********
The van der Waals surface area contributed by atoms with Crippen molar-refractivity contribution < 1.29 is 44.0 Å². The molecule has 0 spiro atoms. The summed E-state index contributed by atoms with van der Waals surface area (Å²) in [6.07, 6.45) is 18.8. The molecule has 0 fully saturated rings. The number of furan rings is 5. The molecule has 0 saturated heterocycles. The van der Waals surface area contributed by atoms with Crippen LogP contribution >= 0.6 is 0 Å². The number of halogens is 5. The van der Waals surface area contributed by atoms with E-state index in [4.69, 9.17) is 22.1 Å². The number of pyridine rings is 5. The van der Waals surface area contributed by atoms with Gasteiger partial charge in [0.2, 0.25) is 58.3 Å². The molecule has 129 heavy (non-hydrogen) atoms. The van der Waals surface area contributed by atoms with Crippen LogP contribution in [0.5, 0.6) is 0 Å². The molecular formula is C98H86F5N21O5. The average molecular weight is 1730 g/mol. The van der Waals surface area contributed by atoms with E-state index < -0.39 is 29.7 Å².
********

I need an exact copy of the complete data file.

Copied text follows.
The van der Waals surface area contributed by atoms with Crippen molar-refractivity contribution < 1.29 is 44.0 Å². The molecule has 0 spiro atoms. The summed E-state index contributed by atoms with van der Waals surface area (Å²) in [6.07, 6.45) is 18.8. The molecule has 0 fully saturated rings. The number of furan rings is 5. The molecule has 0 saturated heterocycles. The van der Waals surface area contributed by atoms with Crippen LogP contribution >= 0.6 is 0 Å². The number of halogens is 5. The van der Waals surface area contributed by atoms with E-state index in [4.69, 9.17) is 22.1 Å². The number of pyridine rings is 5. The van der Waals surface area contributed by atoms with Gasteiger partial charge in [0.2, 0.25) is 58.3 Å². The molecule has 129 heavy (non-hydrogen) atoms. The van der Waals surface area contributed by atoms with Crippen LogP contribution in [0.5, 0.6) is 0 Å². The molecular formula is C98H86F5N21O5. The average molecular weight is 1730 g/mol. The van der Waals surface area contributed by atoms with E-state index < -0.39 is 29.7 Å².